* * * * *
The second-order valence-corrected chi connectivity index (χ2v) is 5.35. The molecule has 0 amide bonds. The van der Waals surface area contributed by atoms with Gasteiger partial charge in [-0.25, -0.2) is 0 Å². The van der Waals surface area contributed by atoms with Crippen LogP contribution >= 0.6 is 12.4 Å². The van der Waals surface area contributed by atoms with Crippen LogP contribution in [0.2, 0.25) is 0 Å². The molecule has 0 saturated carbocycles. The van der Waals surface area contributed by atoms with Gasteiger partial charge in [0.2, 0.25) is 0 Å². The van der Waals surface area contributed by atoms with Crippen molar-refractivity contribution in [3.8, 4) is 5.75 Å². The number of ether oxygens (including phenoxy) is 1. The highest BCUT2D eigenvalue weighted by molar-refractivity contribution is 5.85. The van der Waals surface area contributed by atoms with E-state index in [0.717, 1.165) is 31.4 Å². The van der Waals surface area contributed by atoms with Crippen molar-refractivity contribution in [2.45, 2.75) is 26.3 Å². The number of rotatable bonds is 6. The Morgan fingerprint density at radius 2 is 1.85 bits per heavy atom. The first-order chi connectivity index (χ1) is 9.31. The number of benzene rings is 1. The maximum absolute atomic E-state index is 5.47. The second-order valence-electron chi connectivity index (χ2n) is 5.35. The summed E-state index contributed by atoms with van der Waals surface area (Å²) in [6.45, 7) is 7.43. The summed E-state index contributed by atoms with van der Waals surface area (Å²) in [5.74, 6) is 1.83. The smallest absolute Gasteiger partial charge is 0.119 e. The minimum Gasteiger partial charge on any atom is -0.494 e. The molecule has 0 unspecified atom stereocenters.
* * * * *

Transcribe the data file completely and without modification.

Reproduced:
The second-order valence-corrected chi connectivity index (χ2v) is 5.35. The molecule has 0 amide bonds. The van der Waals surface area contributed by atoms with Gasteiger partial charge in [-0.25, -0.2) is 0 Å². The van der Waals surface area contributed by atoms with Crippen LogP contribution >= 0.6 is 12.4 Å². The van der Waals surface area contributed by atoms with Crippen LogP contribution in [0.2, 0.25) is 0 Å². The molecule has 0 saturated carbocycles. The van der Waals surface area contributed by atoms with Gasteiger partial charge in [0.2, 0.25) is 0 Å². The van der Waals surface area contributed by atoms with Crippen molar-refractivity contribution in [3.8, 4) is 5.75 Å². The number of ether oxygens (including phenoxy) is 1. The highest BCUT2D eigenvalue weighted by molar-refractivity contribution is 5.85. The van der Waals surface area contributed by atoms with E-state index in [0.717, 1.165) is 31.4 Å². The van der Waals surface area contributed by atoms with Crippen molar-refractivity contribution in [2.45, 2.75) is 26.3 Å². The number of rotatable bonds is 6. The Morgan fingerprint density at radius 2 is 1.85 bits per heavy atom. The first-order chi connectivity index (χ1) is 9.31. The number of benzene rings is 1. The maximum absolute atomic E-state index is 5.47. The second-order valence-electron chi connectivity index (χ2n) is 5.35. The summed E-state index contributed by atoms with van der Waals surface area (Å²) in [6.45, 7) is 7.43. The summed E-state index contributed by atoms with van der Waals surface area (Å²) in [5.74, 6) is 1.83. The smallest absolute Gasteiger partial charge is 0.119 e. The minimum Gasteiger partial charge on any atom is -0.494 e. The molecule has 0 unspecified atom stereocenters.